Queen Elizabeth II, who cancelled a series of engagements on health advice, will attend this weekend's Remembrance Sunday ceremony honouring military veterans and war dead from Britain and the Commonwealth, Buckingham Palace said on Thursday.
The 95-year-old monarch will be at the Cenotaph war memorial in central London on Sunday to take part in the annual commemoration and wreath-laying ceremony.
"As in previous years, Her Majesty will view the service from the balcony of the Foreign, Commonwealth and Development Office building," a statement read.
Britain's longest-serving monarch caused public concern in late October after it was revealed that she spent a night in hospital after undergoing unspecified medical tests.
She then resumed "light duties" but pulled out of a scheduled attendance at the UN climate change summit in Glasgow after being advised to rest.
Next week she was due to attend the opening session of the national assembly of the Church of England which she heads, the General Synod, on Tuesday.
But "mindful of her doctors' recent advice, The Queen has decided not to attend", the statement said. Prince Edward, her youngest son, would attend as planned, it added.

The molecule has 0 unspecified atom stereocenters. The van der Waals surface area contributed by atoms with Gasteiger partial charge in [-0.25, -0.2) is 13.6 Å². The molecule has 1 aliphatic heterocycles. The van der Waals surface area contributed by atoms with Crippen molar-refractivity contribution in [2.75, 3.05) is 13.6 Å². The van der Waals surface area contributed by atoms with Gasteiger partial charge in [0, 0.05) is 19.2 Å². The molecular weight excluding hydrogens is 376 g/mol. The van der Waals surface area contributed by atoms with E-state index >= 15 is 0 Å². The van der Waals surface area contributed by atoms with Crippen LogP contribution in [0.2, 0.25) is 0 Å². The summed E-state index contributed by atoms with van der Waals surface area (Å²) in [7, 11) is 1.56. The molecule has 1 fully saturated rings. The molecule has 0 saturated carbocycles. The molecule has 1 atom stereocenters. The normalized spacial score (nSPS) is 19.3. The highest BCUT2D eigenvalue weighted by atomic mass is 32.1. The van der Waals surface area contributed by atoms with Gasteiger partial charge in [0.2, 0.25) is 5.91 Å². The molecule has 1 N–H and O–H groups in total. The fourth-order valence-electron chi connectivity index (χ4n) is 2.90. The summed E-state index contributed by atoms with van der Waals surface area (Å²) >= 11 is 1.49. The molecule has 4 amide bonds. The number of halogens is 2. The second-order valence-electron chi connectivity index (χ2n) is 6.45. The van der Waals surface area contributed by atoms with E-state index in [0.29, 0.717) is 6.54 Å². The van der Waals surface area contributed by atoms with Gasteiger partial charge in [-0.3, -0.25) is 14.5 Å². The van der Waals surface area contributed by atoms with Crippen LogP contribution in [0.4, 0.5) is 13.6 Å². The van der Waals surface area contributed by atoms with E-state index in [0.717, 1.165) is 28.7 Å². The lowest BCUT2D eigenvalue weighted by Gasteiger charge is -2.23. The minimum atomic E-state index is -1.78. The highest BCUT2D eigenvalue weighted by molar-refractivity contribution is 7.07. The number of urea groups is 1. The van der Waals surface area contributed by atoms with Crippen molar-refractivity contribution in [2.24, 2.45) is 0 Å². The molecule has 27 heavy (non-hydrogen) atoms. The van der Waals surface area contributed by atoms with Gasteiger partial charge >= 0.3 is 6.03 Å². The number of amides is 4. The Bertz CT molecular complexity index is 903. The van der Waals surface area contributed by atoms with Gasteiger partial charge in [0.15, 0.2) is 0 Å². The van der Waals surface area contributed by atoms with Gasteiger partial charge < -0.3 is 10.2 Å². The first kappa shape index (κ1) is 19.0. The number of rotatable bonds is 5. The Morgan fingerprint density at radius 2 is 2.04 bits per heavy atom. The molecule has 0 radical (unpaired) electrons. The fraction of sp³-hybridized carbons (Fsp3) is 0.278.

Queen Elizabeth II succeeded her father, King George VI, in 1952 and next year is her Platinum Jubilee, marking her 70th year on the throne.
She returned to her Windsor Castle residence, west of London, on Tuesday, after a long-planned weekend away at her Sandringham estate in eastern England.
The palace has previously said it was her "firm intention" to attend the Remembrance Sunday event, which brings together veterans, their families and political leaders.
The Queen, who pulled out of the separate Festival of Remembrance event on Saturday, is head of the Armed Forces and served as a mechanic during World War II.
Royal aides have blamed a busy recent schedule that had left her "exhausted" but she was recently seen driving in the grounds of Windsor.
At a public event in Brixton, south London, on Thursday, her eldest son and heir was asked by one onlooker: "Prince Charles, how is your mother?"
"She's alright," he replied.
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